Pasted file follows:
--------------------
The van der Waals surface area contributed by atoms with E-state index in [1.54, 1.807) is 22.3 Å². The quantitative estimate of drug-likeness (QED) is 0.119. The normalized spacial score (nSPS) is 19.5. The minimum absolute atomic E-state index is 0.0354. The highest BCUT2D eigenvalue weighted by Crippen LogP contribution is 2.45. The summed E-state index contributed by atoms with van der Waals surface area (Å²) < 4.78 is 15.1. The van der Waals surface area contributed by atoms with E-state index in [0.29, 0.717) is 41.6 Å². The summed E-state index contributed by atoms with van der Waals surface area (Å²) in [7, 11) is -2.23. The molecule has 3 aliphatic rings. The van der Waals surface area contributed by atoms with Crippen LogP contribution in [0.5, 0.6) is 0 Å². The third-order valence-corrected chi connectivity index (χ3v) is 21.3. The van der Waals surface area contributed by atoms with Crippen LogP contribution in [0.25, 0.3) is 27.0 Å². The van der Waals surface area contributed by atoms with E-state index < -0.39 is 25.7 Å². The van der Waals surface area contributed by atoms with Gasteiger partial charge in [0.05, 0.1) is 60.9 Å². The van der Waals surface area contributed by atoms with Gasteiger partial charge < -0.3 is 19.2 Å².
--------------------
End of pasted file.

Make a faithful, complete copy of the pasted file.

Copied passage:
The van der Waals surface area contributed by atoms with E-state index in [1.54, 1.807) is 22.3 Å². The quantitative estimate of drug-likeness (QED) is 0.119. The normalized spacial score (nSPS) is 19.5. The minimum absolute atomic E-state index is 0.0354. The highest BCUT2D eigenvalue weighted by Crippen LogP contribution is 2.45. The summed E-state index contributed by atoms with van der Waals surface area (Å²) < 4.78 is 15.1. The van der Waals surface area contributed by atoms with E-state index in [0.29, 0.717) is 41.6 Å². The summed E-state index contributed by atoms with van der Waals surface area (Å²) in [7, 11) is -2.23. The molecule has 3 aliphatic rings. The van der Waals surface area contributed by atoms with Crippen LogP contribution in [0.5, 0.6) is 0 Å². The third-order valence-corrected chi connectivity index (χ3v) is 21.3. The van der Waals surface area contributed by atoms with Crippen LogP contribution in [0.25, 0.3) is 27.0 Å². The van der Waals surface area contributed by atoms with E-state index < -0.39 is 25.7 Å². The van der Waals surface area contributed by atoms with Gasteiger partial charge in [0.05, 0.1) is 60.9 Å². The van der Waals surface area contributed by atoms with Gasteiger partial charge < -0.3 is 19.2 Å².